Securing the Digital Horizon: Protecting Apache Tomcat Servers from Emerging Cyber Threats

Apache Tomcat, a widely used open-source server, provides support for Jakarta Servlet, Expression Language, and WebSocket technologies in a Java-based HTTP web server environment. It’s particularly popular among developers, with about 50% adoption rate, and plays a significant role in cloud services, big data, and web development.

However, a new threat has been identified by Aqua’s cybersecurity researchers: attackers are exploiting misconfigured Apache Tomcat servers to distribute Mirai botnet malware and cryptocurrency miners. Over two years, Aqua’s honeypots detected over 800 attacks on Tomcat servers, with 96% linked to the Mirai botnet.

The typical attack involves using the “neww” web shell script, originating from 24 different IP addresses. A brute force attack is launched against Tomcat servers to gain access to the web application manager using various credential combinations. Once inside, attackers deploy a WAR file containing ‘cmd.jsp’ web shell, allowing them to execute commands remotely and compromise the server.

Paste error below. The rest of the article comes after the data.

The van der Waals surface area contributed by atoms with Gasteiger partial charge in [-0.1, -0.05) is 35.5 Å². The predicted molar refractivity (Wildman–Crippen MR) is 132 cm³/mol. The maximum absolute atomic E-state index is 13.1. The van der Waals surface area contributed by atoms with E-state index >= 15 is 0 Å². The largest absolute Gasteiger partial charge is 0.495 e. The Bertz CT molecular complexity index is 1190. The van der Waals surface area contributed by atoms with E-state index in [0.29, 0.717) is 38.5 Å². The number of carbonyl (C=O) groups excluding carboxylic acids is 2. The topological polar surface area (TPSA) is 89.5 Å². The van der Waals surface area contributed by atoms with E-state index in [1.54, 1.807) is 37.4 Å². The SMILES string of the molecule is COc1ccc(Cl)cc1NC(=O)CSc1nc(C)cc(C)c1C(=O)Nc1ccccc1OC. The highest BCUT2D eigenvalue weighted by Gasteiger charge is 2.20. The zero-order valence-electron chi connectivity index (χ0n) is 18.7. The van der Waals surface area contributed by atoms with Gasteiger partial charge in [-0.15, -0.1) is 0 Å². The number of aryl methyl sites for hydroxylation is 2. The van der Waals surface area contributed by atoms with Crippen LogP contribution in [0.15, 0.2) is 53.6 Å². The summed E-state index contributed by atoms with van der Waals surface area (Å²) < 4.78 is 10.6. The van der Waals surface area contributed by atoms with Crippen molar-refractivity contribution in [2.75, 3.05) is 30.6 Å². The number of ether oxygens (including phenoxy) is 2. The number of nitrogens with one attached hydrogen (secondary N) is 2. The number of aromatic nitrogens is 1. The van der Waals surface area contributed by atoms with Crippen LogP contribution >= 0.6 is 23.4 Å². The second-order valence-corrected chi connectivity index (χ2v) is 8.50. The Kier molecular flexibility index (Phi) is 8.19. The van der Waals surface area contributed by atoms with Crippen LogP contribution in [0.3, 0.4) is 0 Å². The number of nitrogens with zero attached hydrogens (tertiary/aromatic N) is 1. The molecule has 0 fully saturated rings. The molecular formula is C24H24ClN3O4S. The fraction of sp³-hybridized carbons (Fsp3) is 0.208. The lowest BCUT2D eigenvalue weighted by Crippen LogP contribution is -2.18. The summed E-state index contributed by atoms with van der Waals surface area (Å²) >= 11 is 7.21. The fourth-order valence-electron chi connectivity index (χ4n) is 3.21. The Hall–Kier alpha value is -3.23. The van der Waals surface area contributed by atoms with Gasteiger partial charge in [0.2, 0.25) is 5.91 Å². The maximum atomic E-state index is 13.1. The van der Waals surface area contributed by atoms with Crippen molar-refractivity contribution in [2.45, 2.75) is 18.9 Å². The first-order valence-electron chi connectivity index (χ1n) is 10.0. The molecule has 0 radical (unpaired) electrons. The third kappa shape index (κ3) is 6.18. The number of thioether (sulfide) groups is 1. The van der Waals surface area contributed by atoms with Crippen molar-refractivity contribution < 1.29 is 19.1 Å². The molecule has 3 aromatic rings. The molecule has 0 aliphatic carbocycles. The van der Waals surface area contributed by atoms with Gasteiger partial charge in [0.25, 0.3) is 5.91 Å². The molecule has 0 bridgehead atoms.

The attack chain includes downloading and executing the “neww” script, which is later removed using the “rm -rf” command. This script downloads 12 binary files tailored to the system’s architecture. The WAR file, crucial for web applications, contains HTML, CSS, Servlets, and Classes, facilitating the deployment of the web app on compromised servers.

The final stage of the malware is a Mirai botnet variant, which uses infected hosts for DDoS attacks. The attackers infiltrate the web app manager with valid credentials, upload a disguised web shell in the WAR file, and execute commands remotely to initiate the attack.

With cryptocurrency mining’s growth (a 399% increase in attacks in the first half of 2023), the findings highlight the growing threat. To mitigate these attacks, cybersecurity analysts recommend proper configuration of environments, regular scans for threats, empowering teams with cloud-native vulnerability scanning tools, and using runtime detection and response solutions.

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